For many of us, Christmas just wouldn’t be the same without watching the heart-warming animated film The Snowman, adapted from the picture book by Raymond Briggs and first shown on Channel 4 on Christmas Eve in 1982. The film has a beautiful festive score written by the composer Howard Blake and is instantly recognisable, particularly its iconic song “Walking in the Air”. Mr Blake composed and conducted the complete orchestral score for the animation with his own orchestra at the time, The Sinfonia of London. The orchestral concert version of The Snowman is now performed worldwide.
Over the years, Mr Blake and his publishers have received thousands of requests for permission to create new arrangements of the original score and, for the most part, permission has been given. However, having considered a new version of the score intended to be aired on BBC Radio 3 this Christmas Eve, Mr Blake refused to give permission. His reason for refusing was that he felt the proposed unaccompanied choral arrangement was a mockery of the original score, and would detract from the enjoyment felt by fans of The Snowman around the world. Radio 3 has, therefore, cancelled plans for the new radio version.
Mr Blake might not be the owner of the copyright in the famous score (which is likely owned by his publishers) but it appears he has at least retained his moral rights in the same. There are three main authorial moral rights: i) the right to be identified as the author; ii) the right to object to derogatory treatment of the work; and iii) the right to not suffer false attribution. It is worth noting that moral rights are personal property and cannot be assigned - although they can be waived.
In this case, it appears Mr Blake asserted (at least) his moral right, as the author of the work, to object to derogatory treatment of his work. Treatment of a work is considered derogatory if it amounts to a “distortion or mutilation of the work or is otherwise prejudicial to the honour or reputation of the author”.
This highlights the importance of moral rights to authors of copyright works and the need for careful due diligence and rights clearance before proceeding with an adaptation / arrangement of an earlier work.
Radio 3 is not alone in encountering issues relating to new musical arrangements. Retail giant John Lewis’ 2021 Christmas advertisement features a stripped-back, slow cover of Together in Electric Dreams, arranged and performed by musician Lola Young. The retailer was accused of copying an arrangement of the same song, which was created by wife and husband music duo, The Portraits, last year for charity. The Portraits’ arrangement is a slow orchestral version featuring their daughter on vocals.
Broadly, a work will infringe if it is a direct or indirect copy of a copyright work (i.e. not derived from an unrelated source). John Lewis strongly denied that the arrangement in its ad derived from The Portraits’ version. The retailer argued that it is well-known for using stripped-back, slower covers in its Christmas ads and the arrangement used this year is consistent with this style. John Lewis also pointed out that, although The Portraits offered their arrangement in March 2021 as a suggestion for the next John Lewis Christmas ad campaign, the staff member contacted by The Portraits was not involved in the development of the 2021 Christmas ad. Furthermore, this staff member left the retailer in June – a number of months before the music was chosen - without flagging The Portraits’ offer to any other employee.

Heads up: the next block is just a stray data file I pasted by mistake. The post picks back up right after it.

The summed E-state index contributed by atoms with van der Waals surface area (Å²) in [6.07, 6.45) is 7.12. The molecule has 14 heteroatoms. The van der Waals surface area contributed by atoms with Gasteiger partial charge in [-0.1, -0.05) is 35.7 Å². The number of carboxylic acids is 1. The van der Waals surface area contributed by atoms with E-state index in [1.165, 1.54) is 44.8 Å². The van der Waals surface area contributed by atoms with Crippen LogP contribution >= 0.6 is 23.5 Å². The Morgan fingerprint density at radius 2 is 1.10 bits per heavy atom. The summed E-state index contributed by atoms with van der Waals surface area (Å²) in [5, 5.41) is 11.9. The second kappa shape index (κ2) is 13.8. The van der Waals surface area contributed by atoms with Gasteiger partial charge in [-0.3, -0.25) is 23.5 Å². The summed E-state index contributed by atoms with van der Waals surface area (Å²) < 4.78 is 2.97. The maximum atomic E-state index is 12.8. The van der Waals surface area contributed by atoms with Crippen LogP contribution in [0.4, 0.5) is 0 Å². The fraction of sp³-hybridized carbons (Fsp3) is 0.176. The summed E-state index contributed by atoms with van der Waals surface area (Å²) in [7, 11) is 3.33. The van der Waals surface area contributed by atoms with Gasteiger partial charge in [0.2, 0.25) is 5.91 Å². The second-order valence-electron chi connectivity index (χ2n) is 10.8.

The Portraits claimed John Lewis’ version uses “the feeling and many elements” of their arrangement and that a musicologist had confirmed “striking similarities” between the two arrangements. John Lewis said its own musicologist report was “unable to identify any meaningful evidence of copying from The Portraits’ arrangement”.
Even if the two arrangements were found to have a similar feel and tone, it is important to remember that there is no copyright protection for an idea as such. Copyright protects the expression of an idea, rather than the idea itself. In order for a copyright claim to be successful, what must be shown to be copied is the way in which that idea has been expressed. The copy need not be identical, but there must be sufficient objective similarity for the work to be described as a substantial reproduction or adaption of the copyright work. Where the line is drawn between using the same idea and copying the expression of that idea is highly fact dependent and careful analysis will be required in each case. With this in mind, a claim in relation to the John Lewis Christmas ad arrangement would not be straightforward, not least because The Portraits would first need to establish that their arrangement of the original song attracts separate copyright protection.
In keeping with the festive spirit, there is a happy ending to this tale. John Lewis commented that it shares “common interests with The Portraits in the love of the song and…commitment to charities”. Without any admission of copying, we understand the retailer has donated an undisclosed sum of money to two fantastic charities – Mind and Cruse Bereavement Care – which were the beneficiaries of The Portraits’ cover last year.